Friday, November 20, 2015


Documents revealed publicly for the first time on Friday (20 November 2015) confirm that King Mswati III of Swaziland personally paid US$9.5 million for a jet aircraft in 2012.
The government that he handpicked had publicly said the jet was donated by ‘development partners’.

The sale and purchase agreement contains the signature of King Mswati as the purchaser.

King Mswati, who rules the tiny impoverished kingdom of Swaziland as sub-Saharan Africa’s last absolute monarch, has been at the at the centre of a public row over the purchase of the jet.

Last Friday (13 November 2015) the Mail and Guardian, a South-African based newspaper published details of the aircraft purchase on its website

Most of the M&G report was not new. In April 2015, the Swazi Media Commentary website revealed details behind the purchase. It reported that the King’s own company Inchatsavane paid the US$9.5 million cost of the McDonnel Douglas McDonnell Douglas DC-9-87 (also known as an MD-87). Later, a further US$4.1 million was spent on refurbishing the plane.

The Sale and Purchase Agreement for the plane dated 18 April 2012 stated the purchaser as Inchatsavane Company (Pty) Ltd. The agreement describes Inchatsavane as a ‘limited company formed under the law of Swaziland under certification of incorporation No 581 of 2010.’ The company’s office address is given as ‘1st Floor, Ellerines Building, Swazi Plaza, [Mbabane], Swaziland.’ 

King Mswati’s signature appears on the document as ‘sole shareholder / owner’ of the company. For the first time Swazi Media Commentary has released a copy of the document online

The seller is given as Wells Fargo Bank Northwest, National Association, ‘not in its individual capacity but solely as owner trustee’.

A Bank of America Wire Transfer dated 26 April 2012, shows US$9.5 million dollars was transferred from the account of ‘His Majesty King Mswati III’, bank account number 0240037517401, at the Standard Bank Swaziland Ltd, Stanbic House, Swazi Plaza, Mbabane, Swaziland.

Swazi Media Commentary has also released online a copy of the bank transfer

The money was transferred to McAfee and Taft escrow account in the United States. An ‘escrow’ account is a bank account for keeping money that is the property of others.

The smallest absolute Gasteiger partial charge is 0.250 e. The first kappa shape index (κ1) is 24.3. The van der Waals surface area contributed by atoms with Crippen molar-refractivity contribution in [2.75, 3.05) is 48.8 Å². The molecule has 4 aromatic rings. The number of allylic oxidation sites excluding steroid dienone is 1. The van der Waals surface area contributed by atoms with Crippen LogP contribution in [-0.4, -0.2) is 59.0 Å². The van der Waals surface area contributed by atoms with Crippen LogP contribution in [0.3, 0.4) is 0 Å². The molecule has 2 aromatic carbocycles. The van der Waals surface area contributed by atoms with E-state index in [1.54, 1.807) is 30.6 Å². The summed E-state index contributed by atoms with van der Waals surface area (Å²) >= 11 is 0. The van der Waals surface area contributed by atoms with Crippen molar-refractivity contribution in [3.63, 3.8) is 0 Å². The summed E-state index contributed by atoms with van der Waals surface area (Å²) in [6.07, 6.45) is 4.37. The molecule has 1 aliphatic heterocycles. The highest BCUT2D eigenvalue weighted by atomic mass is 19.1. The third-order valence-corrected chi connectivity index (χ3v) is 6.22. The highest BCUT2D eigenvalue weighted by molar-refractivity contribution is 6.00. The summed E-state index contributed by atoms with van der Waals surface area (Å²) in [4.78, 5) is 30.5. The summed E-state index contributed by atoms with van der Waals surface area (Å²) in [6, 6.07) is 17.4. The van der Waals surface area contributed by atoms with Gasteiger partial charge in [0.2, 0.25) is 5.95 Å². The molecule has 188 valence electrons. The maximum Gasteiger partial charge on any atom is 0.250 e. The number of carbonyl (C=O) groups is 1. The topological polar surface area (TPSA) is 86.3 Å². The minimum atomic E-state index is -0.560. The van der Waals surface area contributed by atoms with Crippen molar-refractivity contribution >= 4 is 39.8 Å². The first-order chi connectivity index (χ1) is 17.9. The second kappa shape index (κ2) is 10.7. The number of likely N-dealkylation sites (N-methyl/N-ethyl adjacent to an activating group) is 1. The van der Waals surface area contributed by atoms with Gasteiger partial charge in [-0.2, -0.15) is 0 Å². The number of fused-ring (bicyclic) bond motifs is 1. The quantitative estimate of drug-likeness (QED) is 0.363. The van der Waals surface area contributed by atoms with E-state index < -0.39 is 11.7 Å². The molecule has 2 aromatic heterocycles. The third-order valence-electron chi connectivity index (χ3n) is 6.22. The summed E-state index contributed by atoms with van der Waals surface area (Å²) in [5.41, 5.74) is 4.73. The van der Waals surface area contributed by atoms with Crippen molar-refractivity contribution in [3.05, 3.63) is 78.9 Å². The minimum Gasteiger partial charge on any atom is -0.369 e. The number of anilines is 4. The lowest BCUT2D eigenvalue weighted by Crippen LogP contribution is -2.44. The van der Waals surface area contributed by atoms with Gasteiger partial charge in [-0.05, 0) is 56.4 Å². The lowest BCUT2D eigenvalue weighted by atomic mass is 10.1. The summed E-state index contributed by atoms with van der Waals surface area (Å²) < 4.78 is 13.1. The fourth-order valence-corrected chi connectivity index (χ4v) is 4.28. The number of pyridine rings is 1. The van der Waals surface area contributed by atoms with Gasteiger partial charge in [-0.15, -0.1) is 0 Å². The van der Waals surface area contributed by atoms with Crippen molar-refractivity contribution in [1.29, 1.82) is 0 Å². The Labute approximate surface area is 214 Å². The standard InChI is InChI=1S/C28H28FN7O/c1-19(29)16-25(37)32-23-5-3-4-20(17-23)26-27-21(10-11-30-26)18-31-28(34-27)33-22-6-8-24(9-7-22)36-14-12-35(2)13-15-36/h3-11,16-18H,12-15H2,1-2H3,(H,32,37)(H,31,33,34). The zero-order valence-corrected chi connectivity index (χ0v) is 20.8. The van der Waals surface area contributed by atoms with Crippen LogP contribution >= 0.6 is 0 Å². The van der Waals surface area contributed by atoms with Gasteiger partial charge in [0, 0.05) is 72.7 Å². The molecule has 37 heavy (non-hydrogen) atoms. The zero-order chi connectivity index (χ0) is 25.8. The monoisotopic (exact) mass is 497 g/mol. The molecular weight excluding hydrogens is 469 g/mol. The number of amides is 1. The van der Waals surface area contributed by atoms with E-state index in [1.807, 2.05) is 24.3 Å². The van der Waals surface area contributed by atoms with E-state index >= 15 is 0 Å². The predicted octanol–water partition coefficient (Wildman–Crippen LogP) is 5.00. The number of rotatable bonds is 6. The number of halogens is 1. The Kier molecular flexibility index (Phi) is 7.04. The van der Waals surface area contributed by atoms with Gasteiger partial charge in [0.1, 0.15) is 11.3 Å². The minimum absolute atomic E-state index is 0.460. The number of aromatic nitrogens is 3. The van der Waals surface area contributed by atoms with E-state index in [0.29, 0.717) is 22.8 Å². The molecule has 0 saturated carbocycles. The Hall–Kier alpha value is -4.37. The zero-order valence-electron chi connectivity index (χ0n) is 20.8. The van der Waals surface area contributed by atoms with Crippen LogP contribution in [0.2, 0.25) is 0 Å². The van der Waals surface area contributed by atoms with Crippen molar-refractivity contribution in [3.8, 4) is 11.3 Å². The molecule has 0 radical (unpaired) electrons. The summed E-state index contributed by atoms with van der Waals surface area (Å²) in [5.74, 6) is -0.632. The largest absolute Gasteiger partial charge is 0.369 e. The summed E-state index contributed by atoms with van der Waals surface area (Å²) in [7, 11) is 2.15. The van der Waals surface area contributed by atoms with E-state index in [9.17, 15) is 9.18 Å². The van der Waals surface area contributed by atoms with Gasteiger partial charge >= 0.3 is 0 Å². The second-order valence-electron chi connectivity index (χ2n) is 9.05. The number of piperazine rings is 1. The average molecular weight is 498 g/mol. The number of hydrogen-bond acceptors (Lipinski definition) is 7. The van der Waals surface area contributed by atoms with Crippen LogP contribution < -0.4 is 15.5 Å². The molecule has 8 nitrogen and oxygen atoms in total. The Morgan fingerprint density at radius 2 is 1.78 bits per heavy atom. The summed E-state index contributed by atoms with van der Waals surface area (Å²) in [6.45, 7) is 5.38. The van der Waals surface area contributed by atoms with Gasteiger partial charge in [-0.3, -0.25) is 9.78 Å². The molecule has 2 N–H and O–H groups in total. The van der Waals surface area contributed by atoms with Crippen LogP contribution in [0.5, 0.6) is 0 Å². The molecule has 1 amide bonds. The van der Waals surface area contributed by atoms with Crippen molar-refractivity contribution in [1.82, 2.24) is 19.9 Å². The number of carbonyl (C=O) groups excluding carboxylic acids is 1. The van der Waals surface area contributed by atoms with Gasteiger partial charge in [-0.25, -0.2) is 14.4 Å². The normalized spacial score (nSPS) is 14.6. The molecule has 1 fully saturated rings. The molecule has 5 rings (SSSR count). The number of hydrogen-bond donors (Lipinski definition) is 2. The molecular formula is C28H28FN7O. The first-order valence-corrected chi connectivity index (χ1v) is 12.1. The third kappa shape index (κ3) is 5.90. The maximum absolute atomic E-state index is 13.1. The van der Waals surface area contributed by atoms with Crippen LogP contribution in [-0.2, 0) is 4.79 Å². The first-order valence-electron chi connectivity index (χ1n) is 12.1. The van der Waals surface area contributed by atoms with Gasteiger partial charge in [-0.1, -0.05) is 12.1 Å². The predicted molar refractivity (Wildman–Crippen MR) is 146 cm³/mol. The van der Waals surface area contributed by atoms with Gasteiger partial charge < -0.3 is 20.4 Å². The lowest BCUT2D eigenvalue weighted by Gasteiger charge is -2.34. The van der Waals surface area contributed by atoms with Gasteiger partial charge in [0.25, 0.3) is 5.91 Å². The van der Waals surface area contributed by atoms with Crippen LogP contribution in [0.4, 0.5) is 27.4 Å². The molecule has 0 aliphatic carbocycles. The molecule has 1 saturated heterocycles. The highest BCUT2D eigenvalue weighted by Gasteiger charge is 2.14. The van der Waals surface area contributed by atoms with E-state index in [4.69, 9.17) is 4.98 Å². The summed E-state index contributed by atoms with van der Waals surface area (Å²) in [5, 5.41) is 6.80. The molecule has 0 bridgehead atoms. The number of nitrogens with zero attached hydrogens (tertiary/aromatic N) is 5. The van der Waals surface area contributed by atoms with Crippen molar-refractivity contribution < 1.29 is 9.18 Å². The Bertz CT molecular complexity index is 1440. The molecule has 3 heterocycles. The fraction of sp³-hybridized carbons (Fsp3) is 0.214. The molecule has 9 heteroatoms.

Under US law funds wired to an escrow account must come directly from the purchaser and not a parent, subsidiary, related company, officer, governor or director. King Mswati personally signed the escrow agreement. Swazi Media Commentary has for the first time released a copy of this document online.
What is not clear is where King Mswati got the money to pay for the jet. In 2012, the Swazi Prime Minister Barnabas Dlamini, who was personally appointed to office by the King, said on government-controlled radio that the King had been given the jet as a birthday gift, ‘from development partners and friends of the King, to be used by their majesties for travels abroad’.

The Swazi Government denied public money had been used to buy the jet. Government spokesperson Percy Simelane was reported by the BBC saying the jet was a gift to the King from, ‘people already involved in the social and economic development of the country’.

There has been speculation that the jet was donated by Kuwait, but if this was the case it has not been explained why the oil-rich state made the gift and what it expected in return.

In April 2012, the Swazi Government categorically denied that the plane was donated by the Kuwait Government.

It issued a statement saying, ‘It is true that His Majesty the King received a gift in the form of a Mcdonnell DC-9 Aircraft for his and the Queen Mother’s travels abroad on engagement on national interest. 

‘It is also true that the sponsors of this magnificent gift, exercising their rights, elected to remain anonymous.

‘It is not true that the Kuwait Government or countries and companies mentioned in the South Africa media purchased the aircraft for His Majesty the King or contributed in any form whatsoever towards this present.’

Seven in ten of the King’s 1.3 million subjects live in abject poverty, with incomes of less than US$2 per day, three in ten are so hungry they are medically diagnosed as malnourished and the kingdom has the highest rate of HIV infection in the world.

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